Don't Cross That Line!
Setting healthy boundaries is essential to practicing good self-care and maintaining a positive state of being. Unfortunately, too many of us lack the knowledge and confidence to set healthy boundaries. Does this sound like you? Maybe you feel you would come across as rude or mean if you set firm boundaries. Or maybe you think you set firm boundaries, yet still feel as though people are constantly walking all over you. Either way, this post should help you understand the importance of boundaries, how to define them and what to do when your boundaries have been crossed.
So, first things first, let’s chat about what boundaries are (and what they aren’t). Boundaries are simply our way of teaching people how to treat us. This is why they are so important to self-care and why I feel you can’t practice good self-care without them.
For instance, I expect to be spoken to with a certain level of respect that doesn’t include a raised voice, passive aggressive comments or the use of profanity out of anger. This is the way I want to be treated, and if someone violates this wish, they have crossed one of my boundaries. At that point the ball would be I my court and I would have to decide how to respond. This is the formula I follow:
1. Address the issue of the boundary being crossed and check for understanding. It may be possible the person was unaware of how you felt. It is also just as possible that they were aware and didn’t care because they're a bit of a jerk. The purpose of addressing the boundary is to find out which one it is.
2. Provide clear consequences if they continue to cross the boundary. This step is really more for you than for them. Putting a consequence to the action is what makes it a boundary. And since your boundaries are about you, not them, this step is important.
3. Follow through. If the person continues to cross your boundary, act on the set consequence. This is why setting realistic consequences is important, as you need to be prepared to follow through. Don't threaten to quit your job or leave you spouse as a consequence of boundary crossing if you don't plan to really do it. If you don’t follow through with the consequence, you are reinforcing the idea that it is ok to ignore your boundaries.
Notice the focus isn’t really on the other person. Why? Well first, and probably most importantly, you can’t control what others do, only how you respond to them. Second, remember, boundaries are about teaching others how you want to be treated. This isn't about them, it's about you and how you feel. What you're willing to put up with and what you are not.
Something else to point out here is boundaries are not about telling someone what they need to do in their lives. For example, telling your spouse they need to stop hanging out with their friends so often or you're leaving is not setting a boundary. That's giving an ultimatum. Telling your spouse that you're not comfortable with them staying out late every night because you feel worried or disrespected when they do, is setting a boundary. Notice in the second example there was no demand. This gives the other person the option to decide what to do. If they continue to cross the boundary, then you start in with the formula above.
Are you still feeling overwhelmed by boundary setting? Read the tips below to set you mind at ease:
1. Get used to putting yourself first-- Again, boundaries are about teaching people how you want to be treated. The implied idea here is your boundaries are about you. Setting boundaries is one time where you absolutely must put yourself first. This creates the conditions for healthy relationships.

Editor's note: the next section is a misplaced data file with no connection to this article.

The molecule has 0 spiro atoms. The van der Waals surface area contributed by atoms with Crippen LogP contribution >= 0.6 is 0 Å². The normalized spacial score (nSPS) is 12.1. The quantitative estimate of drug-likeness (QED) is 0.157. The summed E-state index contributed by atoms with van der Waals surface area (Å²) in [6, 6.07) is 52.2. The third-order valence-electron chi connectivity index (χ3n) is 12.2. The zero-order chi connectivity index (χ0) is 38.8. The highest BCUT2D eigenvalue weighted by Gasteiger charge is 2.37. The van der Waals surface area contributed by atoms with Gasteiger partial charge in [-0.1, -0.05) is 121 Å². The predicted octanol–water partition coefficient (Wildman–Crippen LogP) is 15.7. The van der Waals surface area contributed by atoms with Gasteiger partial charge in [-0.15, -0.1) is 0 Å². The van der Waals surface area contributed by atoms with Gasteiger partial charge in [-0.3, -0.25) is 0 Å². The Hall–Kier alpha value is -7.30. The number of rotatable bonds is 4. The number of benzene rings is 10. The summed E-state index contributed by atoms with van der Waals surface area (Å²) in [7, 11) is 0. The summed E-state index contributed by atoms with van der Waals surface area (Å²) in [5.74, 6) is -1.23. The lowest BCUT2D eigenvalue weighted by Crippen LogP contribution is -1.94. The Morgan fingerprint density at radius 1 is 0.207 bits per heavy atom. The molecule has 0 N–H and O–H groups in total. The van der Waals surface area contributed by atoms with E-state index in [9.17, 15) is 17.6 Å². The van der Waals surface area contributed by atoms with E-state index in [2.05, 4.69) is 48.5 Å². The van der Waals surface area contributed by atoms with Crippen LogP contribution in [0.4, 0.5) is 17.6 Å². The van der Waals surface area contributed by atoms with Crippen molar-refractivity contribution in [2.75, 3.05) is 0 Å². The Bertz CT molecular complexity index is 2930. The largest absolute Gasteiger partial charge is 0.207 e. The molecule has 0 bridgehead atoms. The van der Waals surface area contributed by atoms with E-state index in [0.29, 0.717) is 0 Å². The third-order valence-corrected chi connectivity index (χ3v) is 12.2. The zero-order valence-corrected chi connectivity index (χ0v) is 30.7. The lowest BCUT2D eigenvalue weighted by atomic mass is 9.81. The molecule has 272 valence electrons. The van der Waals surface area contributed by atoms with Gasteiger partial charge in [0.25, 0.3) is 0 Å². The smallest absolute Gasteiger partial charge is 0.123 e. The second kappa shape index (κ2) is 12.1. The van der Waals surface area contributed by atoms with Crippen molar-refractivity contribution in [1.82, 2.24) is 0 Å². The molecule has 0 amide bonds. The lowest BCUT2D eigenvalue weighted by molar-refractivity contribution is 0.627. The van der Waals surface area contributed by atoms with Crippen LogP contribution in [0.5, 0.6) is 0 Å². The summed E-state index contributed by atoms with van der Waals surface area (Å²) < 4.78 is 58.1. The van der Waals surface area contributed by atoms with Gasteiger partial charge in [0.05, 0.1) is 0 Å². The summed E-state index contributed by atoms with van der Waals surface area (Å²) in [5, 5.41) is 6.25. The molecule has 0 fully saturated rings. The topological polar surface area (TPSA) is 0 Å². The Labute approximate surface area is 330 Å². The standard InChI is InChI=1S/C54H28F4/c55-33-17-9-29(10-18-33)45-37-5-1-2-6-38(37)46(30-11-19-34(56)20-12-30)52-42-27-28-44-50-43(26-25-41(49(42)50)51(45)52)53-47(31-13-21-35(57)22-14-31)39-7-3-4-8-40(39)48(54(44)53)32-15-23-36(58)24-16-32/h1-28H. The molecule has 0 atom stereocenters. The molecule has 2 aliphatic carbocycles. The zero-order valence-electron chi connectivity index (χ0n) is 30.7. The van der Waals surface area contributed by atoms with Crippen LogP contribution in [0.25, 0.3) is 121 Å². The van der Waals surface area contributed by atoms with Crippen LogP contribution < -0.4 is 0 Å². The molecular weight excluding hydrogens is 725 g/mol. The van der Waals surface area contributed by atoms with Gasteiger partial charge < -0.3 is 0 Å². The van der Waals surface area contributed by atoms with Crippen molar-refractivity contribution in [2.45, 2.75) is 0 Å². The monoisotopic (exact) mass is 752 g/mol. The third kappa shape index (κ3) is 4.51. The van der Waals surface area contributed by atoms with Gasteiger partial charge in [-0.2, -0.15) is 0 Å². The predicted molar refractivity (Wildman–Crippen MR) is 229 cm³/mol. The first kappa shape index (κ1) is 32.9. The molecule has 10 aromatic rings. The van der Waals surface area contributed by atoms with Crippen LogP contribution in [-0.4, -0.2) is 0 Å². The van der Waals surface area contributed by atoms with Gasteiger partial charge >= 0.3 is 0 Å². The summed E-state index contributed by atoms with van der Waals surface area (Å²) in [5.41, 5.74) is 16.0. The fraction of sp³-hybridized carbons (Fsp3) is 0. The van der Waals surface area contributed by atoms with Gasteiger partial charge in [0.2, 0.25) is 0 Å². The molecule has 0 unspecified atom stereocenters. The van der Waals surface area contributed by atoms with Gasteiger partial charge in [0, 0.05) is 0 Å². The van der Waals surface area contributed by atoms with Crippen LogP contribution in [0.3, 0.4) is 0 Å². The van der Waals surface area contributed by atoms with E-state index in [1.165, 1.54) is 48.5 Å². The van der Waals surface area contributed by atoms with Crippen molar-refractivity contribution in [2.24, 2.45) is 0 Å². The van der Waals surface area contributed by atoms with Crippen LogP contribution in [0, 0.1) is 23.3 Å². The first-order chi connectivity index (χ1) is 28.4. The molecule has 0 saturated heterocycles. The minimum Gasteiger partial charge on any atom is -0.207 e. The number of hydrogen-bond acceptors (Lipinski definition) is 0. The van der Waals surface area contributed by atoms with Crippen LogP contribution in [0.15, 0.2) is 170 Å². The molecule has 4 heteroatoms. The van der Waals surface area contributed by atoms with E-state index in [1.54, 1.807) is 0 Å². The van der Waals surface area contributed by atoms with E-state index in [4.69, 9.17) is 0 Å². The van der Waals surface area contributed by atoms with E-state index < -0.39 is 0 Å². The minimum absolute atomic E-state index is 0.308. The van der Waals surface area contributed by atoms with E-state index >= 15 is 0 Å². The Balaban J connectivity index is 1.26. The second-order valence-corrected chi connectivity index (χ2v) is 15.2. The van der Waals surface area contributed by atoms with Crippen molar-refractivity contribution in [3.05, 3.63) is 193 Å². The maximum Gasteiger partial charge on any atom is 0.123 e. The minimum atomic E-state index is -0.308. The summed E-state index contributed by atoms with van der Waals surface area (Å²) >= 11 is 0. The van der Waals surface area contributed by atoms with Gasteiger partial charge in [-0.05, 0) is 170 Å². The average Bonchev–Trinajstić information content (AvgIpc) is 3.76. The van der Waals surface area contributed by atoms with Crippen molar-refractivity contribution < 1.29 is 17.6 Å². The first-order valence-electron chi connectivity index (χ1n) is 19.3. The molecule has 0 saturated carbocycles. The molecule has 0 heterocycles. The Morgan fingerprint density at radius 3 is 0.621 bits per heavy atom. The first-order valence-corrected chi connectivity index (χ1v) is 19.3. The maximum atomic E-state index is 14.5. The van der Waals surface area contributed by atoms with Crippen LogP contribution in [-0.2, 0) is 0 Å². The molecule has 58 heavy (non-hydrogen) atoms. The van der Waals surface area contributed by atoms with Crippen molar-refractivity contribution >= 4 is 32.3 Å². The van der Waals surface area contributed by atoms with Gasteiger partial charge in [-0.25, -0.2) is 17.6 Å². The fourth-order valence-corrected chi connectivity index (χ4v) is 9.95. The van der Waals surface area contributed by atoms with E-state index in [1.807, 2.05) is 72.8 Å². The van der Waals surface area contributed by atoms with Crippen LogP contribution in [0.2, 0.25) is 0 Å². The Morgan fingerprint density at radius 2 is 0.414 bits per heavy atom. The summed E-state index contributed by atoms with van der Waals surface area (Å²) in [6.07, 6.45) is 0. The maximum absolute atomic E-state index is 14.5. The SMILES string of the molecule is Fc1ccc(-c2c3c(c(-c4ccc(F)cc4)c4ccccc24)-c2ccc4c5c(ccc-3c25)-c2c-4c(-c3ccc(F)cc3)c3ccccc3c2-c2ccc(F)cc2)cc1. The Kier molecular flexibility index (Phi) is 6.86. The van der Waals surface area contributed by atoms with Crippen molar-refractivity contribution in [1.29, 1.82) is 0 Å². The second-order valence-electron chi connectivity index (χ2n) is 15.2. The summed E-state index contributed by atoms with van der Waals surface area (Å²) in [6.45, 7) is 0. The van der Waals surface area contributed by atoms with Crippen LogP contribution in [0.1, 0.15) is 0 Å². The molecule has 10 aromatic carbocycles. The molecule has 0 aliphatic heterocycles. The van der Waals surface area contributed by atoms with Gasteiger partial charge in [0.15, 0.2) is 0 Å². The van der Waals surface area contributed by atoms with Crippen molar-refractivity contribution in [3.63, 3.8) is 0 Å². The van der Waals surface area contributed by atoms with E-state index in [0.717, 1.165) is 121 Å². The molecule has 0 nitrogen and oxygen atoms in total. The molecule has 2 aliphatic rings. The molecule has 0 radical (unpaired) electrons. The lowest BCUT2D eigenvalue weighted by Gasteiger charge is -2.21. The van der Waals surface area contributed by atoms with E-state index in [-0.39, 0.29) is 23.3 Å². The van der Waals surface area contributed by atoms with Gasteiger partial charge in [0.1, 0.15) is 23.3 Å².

2. Learn the power of the word NO-- This one little word has such a huge impact and is similar to the fence around a physical boundary. Sure, someone could still choose to go through the gate, but there will be a pause before they actually go through. Saying no is not only empowering, but really shows that you are not afraid to put your well-being first. “No” is the catalyst for starting the formula I mentioned above. For example, I might say or think to myself, “No, I will not accept being spoken to in this manner”. Then I would begin the steps of addressing the issue, providing consequences and following through.
3. Have a plan-- Boundaries aren’t something that you come up with in the spur of the moment. Boundaries are based on your values and core beliefs. So, knowing your values and boundaries before you get into a confrontational situation is key. The time to plan is not during the disaster, but before. It may be helpful to take some time and think about the things that matter most to you and how you would like others to treat you. Where those two points intersect, you have a boundary! Need more helping with planning? Check out my Setting Healthy Boundaries resource in the member section of the website!
4. Seek professional help-- Not all the clients that I see for counseling are in need of deep mental health therapy. Actually, a lot of my clients just need counseling or coaching on navigating life’s challenges, like setting good, firm boundaries. If you struggle to set and keep boundaries, look into finding a therapist or counselor that can help. That therapist or counselor doesn't have to be me, but I'm here to help if you like. It’s worth it. Learning to set good boundaries is a huge part of self-care and is needed to stay mentally healthy.
What are some boundaries that you won’t budge on and how do you handle it when someone crosses them? Let me know in the comments below!
Thinking we should work together? That’s a great idea! Reach out via the contact page on the website or call directly at 910.745.0303.
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